Young people must also learn the importance of limiting the number of friends they have on Facebook. While some young people may consider it a symbol of self-worth to have a very large number of online friends, having too many friends in fact poses a danger and makes it more likely that a young person will become a victim of online bullying or harassment. Only individuals that a young person knows and trusts in real life should be friended or permitted access to one’s social media account.
It is also important for a young person to learn how to restrict social media settings so that the account is not easily viewable by unknown individuals. If an unknown individual sends a friend request, the young person should understand that he or she is to deny this request and block the person from gaining future access to the account.
A number of authoritative sites suggest that parents should not allow young people to have a computer in their own room until they are of legal age. There are some advantages to this, as having the computer in a home office, living room or other public area makes it easy for parents to make sure that a teenager is using the computer in an appropriate manner and not being harassed or stalked by a cyber bully or criminal. However, parents should not rely on this method alone, as an ever-growing number of teenagers are getting smartphones that can access the internet and social media accounts.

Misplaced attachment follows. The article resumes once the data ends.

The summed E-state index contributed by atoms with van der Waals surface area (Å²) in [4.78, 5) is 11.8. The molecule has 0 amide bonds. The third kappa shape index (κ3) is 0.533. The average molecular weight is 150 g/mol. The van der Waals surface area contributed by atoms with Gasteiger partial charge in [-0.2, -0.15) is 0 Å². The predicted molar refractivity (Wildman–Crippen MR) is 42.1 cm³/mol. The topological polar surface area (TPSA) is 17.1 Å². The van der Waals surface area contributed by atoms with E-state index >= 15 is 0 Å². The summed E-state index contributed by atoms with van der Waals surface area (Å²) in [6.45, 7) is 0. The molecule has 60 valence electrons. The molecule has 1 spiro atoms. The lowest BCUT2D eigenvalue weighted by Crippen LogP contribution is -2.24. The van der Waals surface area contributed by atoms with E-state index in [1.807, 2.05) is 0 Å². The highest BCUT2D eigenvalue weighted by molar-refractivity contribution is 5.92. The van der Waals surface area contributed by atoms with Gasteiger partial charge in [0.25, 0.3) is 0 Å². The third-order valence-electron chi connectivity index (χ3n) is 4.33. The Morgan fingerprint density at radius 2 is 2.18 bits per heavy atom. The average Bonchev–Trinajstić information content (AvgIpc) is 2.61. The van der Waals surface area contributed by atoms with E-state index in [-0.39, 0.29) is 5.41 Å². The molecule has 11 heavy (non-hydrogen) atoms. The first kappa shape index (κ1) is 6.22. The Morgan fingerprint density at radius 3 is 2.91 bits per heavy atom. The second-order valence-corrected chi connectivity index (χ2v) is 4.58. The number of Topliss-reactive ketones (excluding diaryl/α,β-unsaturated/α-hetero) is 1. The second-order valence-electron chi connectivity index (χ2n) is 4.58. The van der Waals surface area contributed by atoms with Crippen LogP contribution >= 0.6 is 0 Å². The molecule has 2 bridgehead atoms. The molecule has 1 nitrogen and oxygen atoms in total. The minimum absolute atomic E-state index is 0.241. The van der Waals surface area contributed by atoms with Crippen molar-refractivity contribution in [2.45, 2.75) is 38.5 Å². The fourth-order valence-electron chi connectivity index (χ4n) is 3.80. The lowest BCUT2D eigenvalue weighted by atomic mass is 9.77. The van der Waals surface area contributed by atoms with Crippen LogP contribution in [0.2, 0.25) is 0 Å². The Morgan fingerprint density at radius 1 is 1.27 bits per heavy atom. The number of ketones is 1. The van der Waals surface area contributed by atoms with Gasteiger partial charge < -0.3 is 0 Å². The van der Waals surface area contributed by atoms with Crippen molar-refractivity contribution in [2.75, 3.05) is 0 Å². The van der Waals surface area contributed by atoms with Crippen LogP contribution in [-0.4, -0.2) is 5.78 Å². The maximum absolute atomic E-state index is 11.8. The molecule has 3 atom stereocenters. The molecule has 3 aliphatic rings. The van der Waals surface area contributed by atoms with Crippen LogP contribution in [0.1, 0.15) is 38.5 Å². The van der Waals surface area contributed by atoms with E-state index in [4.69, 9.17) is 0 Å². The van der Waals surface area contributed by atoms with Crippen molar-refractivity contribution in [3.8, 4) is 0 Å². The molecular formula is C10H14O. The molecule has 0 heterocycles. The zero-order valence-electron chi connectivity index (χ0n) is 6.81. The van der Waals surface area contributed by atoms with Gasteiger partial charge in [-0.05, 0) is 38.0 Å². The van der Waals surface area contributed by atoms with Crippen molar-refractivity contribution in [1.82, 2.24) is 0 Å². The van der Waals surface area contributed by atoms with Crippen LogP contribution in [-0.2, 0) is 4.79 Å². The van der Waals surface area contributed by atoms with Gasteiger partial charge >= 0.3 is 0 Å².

Cyber Safety for Kids: Inappropriate Content
It has been noted that 90% of children and young people have stumbled on an inappropriate site online. Such a site may include nasty comments about or photos of friends at school, invitations to meet questionable friends or even sites featuring pornography.
Parents can help to protect their children from a large number of bad websites on the internet by enabling safe search so that children and young people do not stumble on these sites accidentally. However, it is also important to teach children what to do if they find themselves on a site they should not have gotten on in the first place.